Download An Introduction to Mathematics: For Students of Economics by J. Parry Lewis (auth.) PDF

By J. Parry Lewis (auth.)

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10, 6, 2, -2, .. , -2, .. P. in the form a, a + d, a + 2d, a +3d, ... where a is the first term and d is the common difference, both a and d being allowed to be positive or negative. Clearly the common difference is found by subtracting one term from the following term. In the above examples it is 50, 3, -4 and -1! respectively. When we examine the series in the form a, a +d, a +2d, a +3d, ... P. is given by S=n(a+l) 2 =~{2a+(n-1)d} Proofs of these results are given in Appendix 8. It follows from the first of these that for the positive integers up to n S=1+2+3+4+ ...

17 + 13 +9 + ... , to 6 terms, and to 12 terms 5. 80 + 79·5 + 79 + 78·5 + ... , to 160 terms and to 321 terms EXERCISE 42 ALGEBRA 2. The geometric progression As Malthus pointed out, a population tends to grow in a geometric progression. If two people beget four children, so that two married couples beget a total of eight children, then (provided the sexes work out nicely and that there are no untimely deaths), there will soon be four new pairs of married couples. If this generation shows the same fertility then these four couples will give rise to sixteen children, who, in turn, will give rise to a new generation of thirty-two children.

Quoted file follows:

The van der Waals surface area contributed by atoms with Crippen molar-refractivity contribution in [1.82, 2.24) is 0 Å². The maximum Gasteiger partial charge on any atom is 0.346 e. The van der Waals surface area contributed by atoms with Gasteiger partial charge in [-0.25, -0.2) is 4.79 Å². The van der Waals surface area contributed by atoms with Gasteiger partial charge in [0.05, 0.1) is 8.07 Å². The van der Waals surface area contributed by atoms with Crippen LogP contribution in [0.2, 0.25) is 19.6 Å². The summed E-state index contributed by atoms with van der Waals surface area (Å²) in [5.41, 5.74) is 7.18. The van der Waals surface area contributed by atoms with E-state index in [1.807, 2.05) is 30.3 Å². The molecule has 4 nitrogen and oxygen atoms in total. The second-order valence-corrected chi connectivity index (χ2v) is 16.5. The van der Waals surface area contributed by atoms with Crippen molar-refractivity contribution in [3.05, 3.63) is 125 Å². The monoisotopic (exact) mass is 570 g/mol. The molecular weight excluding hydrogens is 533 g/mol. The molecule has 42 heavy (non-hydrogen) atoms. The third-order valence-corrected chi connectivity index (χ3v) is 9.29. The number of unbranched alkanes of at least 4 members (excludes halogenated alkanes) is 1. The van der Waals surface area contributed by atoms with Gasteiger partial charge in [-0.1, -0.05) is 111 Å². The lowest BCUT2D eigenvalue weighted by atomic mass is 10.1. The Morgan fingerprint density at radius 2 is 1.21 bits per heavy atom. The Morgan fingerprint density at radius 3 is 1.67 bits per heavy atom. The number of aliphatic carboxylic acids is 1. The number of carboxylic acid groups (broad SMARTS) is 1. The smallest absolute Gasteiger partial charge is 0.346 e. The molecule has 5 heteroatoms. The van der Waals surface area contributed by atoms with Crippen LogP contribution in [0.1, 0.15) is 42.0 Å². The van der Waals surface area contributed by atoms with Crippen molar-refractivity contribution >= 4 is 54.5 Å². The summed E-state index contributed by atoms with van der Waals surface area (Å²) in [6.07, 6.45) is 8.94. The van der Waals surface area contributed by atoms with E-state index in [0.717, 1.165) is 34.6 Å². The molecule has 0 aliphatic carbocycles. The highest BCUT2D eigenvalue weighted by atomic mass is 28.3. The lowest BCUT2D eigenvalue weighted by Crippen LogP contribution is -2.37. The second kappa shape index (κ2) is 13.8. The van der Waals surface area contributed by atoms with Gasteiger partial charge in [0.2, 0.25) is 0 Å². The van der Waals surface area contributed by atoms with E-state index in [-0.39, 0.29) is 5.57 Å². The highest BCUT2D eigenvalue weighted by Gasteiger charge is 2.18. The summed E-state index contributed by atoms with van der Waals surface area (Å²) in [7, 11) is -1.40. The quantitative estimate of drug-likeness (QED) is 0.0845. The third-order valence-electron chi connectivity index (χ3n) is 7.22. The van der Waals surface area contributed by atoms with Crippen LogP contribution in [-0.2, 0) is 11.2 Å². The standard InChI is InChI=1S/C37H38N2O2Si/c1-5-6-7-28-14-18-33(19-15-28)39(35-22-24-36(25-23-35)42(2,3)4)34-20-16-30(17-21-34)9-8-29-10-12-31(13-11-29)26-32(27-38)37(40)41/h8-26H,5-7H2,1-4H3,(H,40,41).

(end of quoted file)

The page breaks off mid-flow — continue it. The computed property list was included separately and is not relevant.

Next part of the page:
000 x0·9 , , , , £1,000 in 2 years' time is £810 =£1,000 x 0·9 2 etc. • 44 ALGEBRA If the annuity has a life of 10 years then its present value is S1o= £1,000 (l -0·9 10) l-0·9 log 0·9 = 1·9542 10 x log 0·9 = 10 + 9·542 = l·5420 antilog l·5420 =0·3483 Thus, l - 0·91° = l - 0·3483 = 0·6517 S = £1,000 10 X 0·6517 =£6 517 0·1 ' If the annuity has a life of 20 years then we need to evaluate £1,000 (l-0·9 20 ) l-0·9 which comes to £8,787. For 40 years the present value is £9,853. This example illustrates that if we discount a future income by a rate rn where n is the number of time periods which we have to wait, then income in the remote future has very little value now.

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